We live in a world that isn’t vegan in the slightest. This is a well-known fact of course, but some food items which could be vegan aren’t due to sneaky, unnecessary ingredients put into common foods. The accidental consumption of non-vegan foods can be avoidable by knowing exactly how to read food labels as a vegan.
The most foolproof method of avoiding the accidental consumption animal products is to buy products which are strictly vegan. What I mean by this is only buying items which are certified vegan – they will have a label somewhere on the packaging that clarifies that they’re vegan.
The second easiest way is to buy foods without packaging (just plain veggies), or with a short & simple ingredient list. Whole foods are what’s best for us to begin with and we should be focusing on eating more foods without an ingredient list that resembles a rap sheet or without packaging at all (this also helps the environment!). Although, there is nothing wrong with sometimes straying from healthy foods and indulging occasionally. There are countless vegan foods out there, many of which aren’t exactly healthy (Oreosoreos) and it’s okay if you want to eat them sometimes.
When dealing with food that’s not strictly vegan and has a more complex list of ingredients, the best way to make sure they’re vegan is by knowing what to look for on the label.
How can I check if my food is vegan?
The first step would be to memorize sneaky ingredients which aren’t vegan.
Here are some of the most common ingredients that aren’t recognizable as an animal product by the name:
Casein is a protein compound in dairy milk. It is found in products that use dairy.
Gelatin is a product made from tendons and bones of animals. It is very common in candy products (including marshmallows!) and jelly.
Vitamin D3 specifically (vitamin D2 is from plant sources), found in most food items fortified with vitamin D, almost always is from an animal source. The most common source for vitamin D3 in fortified foods is from sheep. Sheep are one of the few animals that naturally produce vitamin D, it comes from a part of their wool called lanolin. It is most common in breakfast cereals, and can be found in foods that are otherwise vegan.
Glycerin comes from fat or oils and can be from both vegetable and animal sources. It is rarely clarified as either. It is commonly found in candy as well as soaps.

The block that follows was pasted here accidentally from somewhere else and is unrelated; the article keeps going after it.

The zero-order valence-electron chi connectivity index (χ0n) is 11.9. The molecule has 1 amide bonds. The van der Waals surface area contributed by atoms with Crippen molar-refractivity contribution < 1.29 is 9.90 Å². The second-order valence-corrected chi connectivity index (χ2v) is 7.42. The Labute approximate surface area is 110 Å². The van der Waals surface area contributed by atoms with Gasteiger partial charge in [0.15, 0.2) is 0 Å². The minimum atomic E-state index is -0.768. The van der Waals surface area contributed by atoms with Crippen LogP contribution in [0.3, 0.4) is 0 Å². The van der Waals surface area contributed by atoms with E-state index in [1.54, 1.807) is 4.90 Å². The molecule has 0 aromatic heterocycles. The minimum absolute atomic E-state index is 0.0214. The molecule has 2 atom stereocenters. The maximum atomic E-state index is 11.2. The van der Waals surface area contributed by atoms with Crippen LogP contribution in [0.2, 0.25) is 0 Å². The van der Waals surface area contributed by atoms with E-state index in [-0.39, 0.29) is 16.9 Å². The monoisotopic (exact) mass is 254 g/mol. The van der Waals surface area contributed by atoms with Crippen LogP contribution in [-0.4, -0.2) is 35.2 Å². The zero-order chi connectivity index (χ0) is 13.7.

There is soy lecithin which is vegan friendly and then there is lecithin from milk and eggs which is not. Lecithin is a fatty compound made up of multiple sources.
For the most part, if an item is otherwise 100% vegan, odds are the concerning ingredient is from a plant source as well; but it is still best to check with the manufacturer if it is not specified whether it’s from an animal or plant source.
Once you master the art of speed-reading ingredient lists by knowing what to look for, one of the best tricks for recognising vegan food is by learning what keywords on labels mean. Fish products, dairy, and eggs are all considered possible allergens and need to be clearly identified on food labels. If a food does not, or would not, contain other animal products like beef stock (such as dessert items, pasta, or bread) then figuring out if they’re vegan is a breeze. Another tip is that vegan products will have 0% cholesterol always but sometimes products with animal-based ingredients contain such a minimal amount of animal products that their cholesterol rating on the nutrition label is also 0%, so other methods need to be checked to be sure it is vegan. This is just a good first step.
Allergens will either be in bold text and/or at the bottom of ingredient lists. Something that can be tricky is when an item says it “contains” an ingredient, such as milk, it is not vegan. If an item says “may contain” (or other wording similar to this) an ingredient such as milk, it is vegan, despite some debate. All “may contain” means is that it is manufactured in the same facility (sometimes on same equipment which is thoroughly washed before uses) as other products which do actually contain the ingredient(s) in question. This is primarily a warning for people with severe allergies for fear of possible (but highly unlikely) cross contamination and has little to do with veganism. It’s debatable whether or not we should be supporting companies with accidentally vegan products – but I think consuming accidentally vegan products leads to companies realizing they don’t need animal products. It is personal preference, and these warnings on labels can also be used to help you if you don’t want to support companies that make other products which aren’t vegan.
Reading ingredients is something which is tricky for everyone new to veganism and/or a healthier lifestyle. The amount of unknown ingredients in food and the fact that companies don’t have to clarify what exactly ingredients are is scary; which is why learning how to read labels and ingredients to look out for in veganism is a necessary skill. Hopefully one day we won’t have to even read labels.